A similar precedent in the history of the Church could perhaps be the ancient Benedictine abbey of Cluny, at the peak of its splendor and its influence from the second half of the tenth century until the early years of the twelfth. With the difference, however, that here we are talking about many centuries ago, while Bellegra’s “production” is continuing in our day and will continue in the future with the completion of the pending canonization procedures.
These holy persons of Bellegra include: San Tommaso da Cori and San Teofilo, Venerables Filippo da Velletri, Franceschino da Ghisoni, and Samuele Farnese, and Blessed Mariano da Roccacasale. And finally our Blessed Fra’ Diego Oddi of Vallinfreda, who on the advice of Blessed Mariano da Roccacasale at age 32 entered the hermitage of Bellegra wearing the Franciscan habit. On May 6, 1889, he professed the Rule of St. Francis and made his solemn vows on June 16, 1889 with the name of Fra’ Diego.
Since then, almost until late 1917, he exerted uninterruptedly the quest or collection of alms that made him famous everywhere, bearing witness to his faith with good examples, penance and prayer, promoting reconciliation and peace among families, bringing comfort and consolation to the sick, hope and optimism to the needy. He died singing the praises of Mary on June 3, 1919, at the age of eighty and was beatified by John Paul II on October 3, 1999.
This is why in his homily Bishop Parmeggiani pointed out that when the Blessed traveled the roads and visited houses to beg for his friars and for the poorest, “actually to those who opened the door to him... he gave much more than he asked. He knew how to convey with simple words his advice, his witnessing to a humble, poor, and chaste life, and the great love of God,” as shown by the “great esteem and confidence that everyone had in him, recognizing him as an authentic man of God.”
We cannot help feeling the absence of these “authentic men of God,” said Fr. Quirino Salomone, one of the various Franciscan emissaries who took part in the celebrations in honor of their illustrious confrere. Founder and spiritual father of the Celestinian Movement (after Celestine V, who instituted in 1294 in L’Aquila the first Jubilee in history, known as Perdonanza Celestiniana), as well as rector of the Basilica of San Bernardino in L’Aquila, Fr. Quirino complained that the figure of the mendicant father no longer exists. Yet it would be a grave mistake to underestimate its scope and importance.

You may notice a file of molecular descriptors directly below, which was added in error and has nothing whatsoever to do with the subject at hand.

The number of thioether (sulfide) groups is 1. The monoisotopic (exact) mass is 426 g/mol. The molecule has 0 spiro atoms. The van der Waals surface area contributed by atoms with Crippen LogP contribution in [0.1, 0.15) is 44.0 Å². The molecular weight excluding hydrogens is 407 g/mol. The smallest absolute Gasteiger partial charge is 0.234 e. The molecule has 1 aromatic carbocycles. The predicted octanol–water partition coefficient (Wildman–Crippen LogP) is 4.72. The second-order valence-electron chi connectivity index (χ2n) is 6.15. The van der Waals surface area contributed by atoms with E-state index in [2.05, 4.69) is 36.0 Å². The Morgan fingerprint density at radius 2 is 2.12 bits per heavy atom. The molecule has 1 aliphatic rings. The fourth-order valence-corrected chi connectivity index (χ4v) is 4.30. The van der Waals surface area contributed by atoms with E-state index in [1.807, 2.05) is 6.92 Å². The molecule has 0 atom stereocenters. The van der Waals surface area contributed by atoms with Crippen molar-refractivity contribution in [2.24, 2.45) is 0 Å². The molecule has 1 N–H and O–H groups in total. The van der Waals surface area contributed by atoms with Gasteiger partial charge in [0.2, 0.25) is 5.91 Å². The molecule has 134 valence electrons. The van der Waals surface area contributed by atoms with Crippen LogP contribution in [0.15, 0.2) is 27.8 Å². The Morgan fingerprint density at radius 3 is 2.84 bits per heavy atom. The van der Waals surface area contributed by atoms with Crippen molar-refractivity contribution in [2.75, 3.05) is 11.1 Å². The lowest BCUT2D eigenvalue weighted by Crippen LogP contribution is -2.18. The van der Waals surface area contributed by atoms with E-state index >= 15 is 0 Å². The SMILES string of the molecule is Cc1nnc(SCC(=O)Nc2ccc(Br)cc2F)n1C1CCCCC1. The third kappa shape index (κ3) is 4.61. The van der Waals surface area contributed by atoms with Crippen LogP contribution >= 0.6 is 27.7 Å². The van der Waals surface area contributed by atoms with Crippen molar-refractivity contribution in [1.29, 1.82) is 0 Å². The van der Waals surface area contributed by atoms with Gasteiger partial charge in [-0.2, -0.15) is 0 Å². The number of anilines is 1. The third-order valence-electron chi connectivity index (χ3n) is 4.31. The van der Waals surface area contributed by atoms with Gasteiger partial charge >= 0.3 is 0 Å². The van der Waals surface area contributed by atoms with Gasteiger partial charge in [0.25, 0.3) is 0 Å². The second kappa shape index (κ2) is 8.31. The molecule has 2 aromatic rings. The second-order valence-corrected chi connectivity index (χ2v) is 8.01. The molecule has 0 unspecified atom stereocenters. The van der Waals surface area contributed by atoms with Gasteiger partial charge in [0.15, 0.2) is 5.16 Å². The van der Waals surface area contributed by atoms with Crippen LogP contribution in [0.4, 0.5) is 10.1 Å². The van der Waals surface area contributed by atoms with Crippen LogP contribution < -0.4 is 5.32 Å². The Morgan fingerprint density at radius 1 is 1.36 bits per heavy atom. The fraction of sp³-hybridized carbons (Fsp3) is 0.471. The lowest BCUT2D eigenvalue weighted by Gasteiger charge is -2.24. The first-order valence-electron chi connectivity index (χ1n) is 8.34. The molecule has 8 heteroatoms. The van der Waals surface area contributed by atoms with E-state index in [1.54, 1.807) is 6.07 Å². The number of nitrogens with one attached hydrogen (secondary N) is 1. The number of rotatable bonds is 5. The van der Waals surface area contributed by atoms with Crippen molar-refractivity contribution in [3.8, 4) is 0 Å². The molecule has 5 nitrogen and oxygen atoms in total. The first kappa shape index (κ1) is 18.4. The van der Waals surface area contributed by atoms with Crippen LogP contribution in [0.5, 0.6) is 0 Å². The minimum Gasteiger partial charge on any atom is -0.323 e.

The mendicant father was the friar tasked with collecting alms, both for the needs of his confreres in the convent, and to provide help for the poor who turned to them. On foot, with a saddlebag by the shoulder, or on the back of a donkey or mule, mendicant friars walked the country roads and went from house to house taking all that was offered to them, from a handful of wheat or corn to a loaf of bread, to a bottle of wine or oil. Generally, to the mendicant friars all gave something, even those who never went to church and did not like the clergy.
As pointed out by Bishop Parmeggiani, these mendicant friars gave much more than they received, and not so much and not only in terms of material assistance to the poorest, but especially and most of all in spiritual terms, with their example of life conformed to the highest evangelical ideals.
Even if only the Lord can measure exactly the immense good derived from their regular and direct contact with individuals and families, no one can deny the contribution of this itinerant grass-roots apostolate to the family and to the social stability of their times. The world today can only dream of this!
Back to our Blessed Diego Oddi: The fame of holiness that accompanied him in his earthly life, far from fading away, has grown after his death. His tomb in the church of the Bellegra retreat is a frequent destination for pilgrimages, as will also be his birthplace in Vallinfreda, due to be included in a “path of local sanctity” at the initiative of the Diocese of Tivoli.
“Now we just have to wait for the miracle for him to be formally proclaimed as a saint,” says the president of the association, Giovanna Oddi, whose great-great-grandfather was the brother of the father of Blessed Oddi.
“By making the public increasingly aware of this saintly figure, we also hope to speed up his canonization. In any case, it is always a good thing to promote a model of a virtuous life, who is also a powerful intercessor in Heaven for those who are still pilgrims on this Earth.”
Saint Sixtus Pope and Martyr, Blessed Fra’ Diego Oddi, Franciscan Saints and Blesseds of Bellegra, pray for us and protects us from this virus scourge!